Desire of the Ages – “Thou Canst Make Me Clean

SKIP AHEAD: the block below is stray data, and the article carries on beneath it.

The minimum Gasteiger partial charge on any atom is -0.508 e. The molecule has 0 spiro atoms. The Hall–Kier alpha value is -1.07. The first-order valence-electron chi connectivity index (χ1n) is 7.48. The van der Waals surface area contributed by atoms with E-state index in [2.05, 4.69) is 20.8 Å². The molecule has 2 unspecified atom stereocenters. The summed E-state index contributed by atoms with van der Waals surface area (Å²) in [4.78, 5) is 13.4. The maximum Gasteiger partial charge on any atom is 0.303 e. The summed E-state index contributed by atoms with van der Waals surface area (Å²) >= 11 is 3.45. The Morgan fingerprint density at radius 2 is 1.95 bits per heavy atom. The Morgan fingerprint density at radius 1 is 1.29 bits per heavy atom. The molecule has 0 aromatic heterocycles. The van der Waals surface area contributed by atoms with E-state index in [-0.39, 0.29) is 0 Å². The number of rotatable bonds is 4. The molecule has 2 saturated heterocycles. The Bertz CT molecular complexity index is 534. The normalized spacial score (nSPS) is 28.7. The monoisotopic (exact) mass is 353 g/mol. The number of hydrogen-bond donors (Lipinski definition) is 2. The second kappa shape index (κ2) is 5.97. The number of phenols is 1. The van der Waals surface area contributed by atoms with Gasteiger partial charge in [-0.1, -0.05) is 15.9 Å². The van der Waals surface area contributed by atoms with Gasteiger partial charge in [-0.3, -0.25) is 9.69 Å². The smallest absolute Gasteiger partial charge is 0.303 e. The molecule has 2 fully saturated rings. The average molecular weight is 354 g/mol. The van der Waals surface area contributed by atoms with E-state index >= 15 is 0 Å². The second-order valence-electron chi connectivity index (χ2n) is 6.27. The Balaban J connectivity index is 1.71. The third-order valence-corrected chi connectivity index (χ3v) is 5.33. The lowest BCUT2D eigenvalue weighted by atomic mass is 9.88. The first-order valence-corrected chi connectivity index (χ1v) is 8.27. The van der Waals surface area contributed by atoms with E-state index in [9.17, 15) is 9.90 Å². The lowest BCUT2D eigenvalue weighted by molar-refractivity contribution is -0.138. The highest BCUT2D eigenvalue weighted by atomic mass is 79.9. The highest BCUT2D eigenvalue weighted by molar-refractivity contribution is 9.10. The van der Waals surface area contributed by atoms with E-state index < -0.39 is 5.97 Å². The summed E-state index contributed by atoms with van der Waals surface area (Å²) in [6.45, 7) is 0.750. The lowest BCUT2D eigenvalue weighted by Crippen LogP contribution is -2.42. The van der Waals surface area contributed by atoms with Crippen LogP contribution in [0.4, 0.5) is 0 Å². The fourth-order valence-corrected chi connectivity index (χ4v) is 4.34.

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DESIRE OF THE AGES – “THOU CANST MAKE ME CLEAN [This chapter is based on Matt. 8:2-4; 9:1-8, 32-34; Mark 1:40-45; 2:1-12; Luke 5:12-28.] When he repented of his sins, and believed in the power of Jesus to make him whole, the life-giving mercies of the Saviour had first blessed his longing heart. Jesus had watched the first glimmer of faith grow into a belief that He was the sinner’s only helper, and had seen it grow stronger with every effort to come into His presence. Now, in words that fell like music on the sufferer’s ear, the Saviour said, “Son, be of good cheer; thy sins be forgiven thee.” The burden of despair rolls from the sick man’s soul; the peace of forgiveness rests upon his spirit, and shines out upon his countenance. His physical pain is gone, and his whole being is transformed. The helpless paralytic is healed! the guilty sinner is pardoned! In simple faith he accepted the words of Jesus as the boon of new life. He urged no further request, but lay in blissful silence, too happy for words. The light of heaven irradiated his countenance, and the people looked with awe upon the scene. The rabbis had waited anxiously to see what disposition Christ would make of this case. They recollected how the man had appealed to them for help, and they had refused him hope or sympathy. Not satisfied with this, they had declared that he was suffering the curse of God for his sins. These things came fresh to their minds when they saw the sick man before them. They marked the interest with which all were watching the scene, and they felt a terrible fear of losing their own influence over the people. These dignitaries did not exchange words together, but looking into one another’s faces they read the same thought in each, that something must be done to arrest the tide of feeling. Jesus had declared that the sins of the paralytic were forgiven. The Pharisees caught at these words as blasphemy, and conceived that they could present this as a sin worthy of death. They said in their hearts, “He blasphemeth: who can forgive sins but One, even God?” Mark 2:7, R. V. Fixing His glance upon them, beneath which they cowered, and drew back, Jesus said, “Wherefore think ye evil in your hearts? For whether is easier, to say, Thy sins be forgiven thee; or to say, Arise, and walk? But that ye may know that the Son of man hath power on earth to forgive sins,” He said, turning to the paralytic, “Arise, take up thy bed, and go unto thine house.” Then he who had been borne on a litter to Jesus rises to his feet with the elasticity and strength of youth. The life-giving blood bounds through his veins. Every organ of his body springs into sudden activity. The glow of health succeeds the pallor of approaching death. “And immediately he arose, took up the bed, and went forth before them all; insomuch that they were all amazed, and glorified God, saying, We never saw it on this fashion.” Oh, wondrous love of Christ, stooping to heal the guilty and the afflicted! Divinity sorrowing over and soothing the ills of suffering humanity! Oh, marvelous power thus displayed to the children of men! Who can doubt the message of salvation? Who can slight the mercies of a compassionate Redeemer? It required nothing less than creative power to restore health to that decaying body. The same voice that spoke life to man created from the dust of the earth had spoken life to the dying paralytic. And the same power that gave life to the body had renewed the heart. He who at the creation ‘spake, and it was,” who “commanded, and it stood fast,” (Ps. 33:9), had spoken life to the soul dead in trespasses and sins. The healing of the body was an evidence of the power that had renewed the heart. Christ bade the paralytic arise and walk, ‘that ye may know,” He said, ‘that the Son of man hath power on earth to forgive sins.” The paralytic found in Christ healing for both the soul and the body. The spiritual healing was followed by physical restoration. This lesson should not be overlooked. There are today thousands suffering from physical disease, who, like the paralytic, are longing for the message, “Thy sins are forgiven.” The burden of sin, with its unrest and unsatisfied desires, is the foundation of their maladies. They can find no relief until they come to the Healer of the soul. The peace which He alone can give, would impart vigor to the mind, and health to the body.

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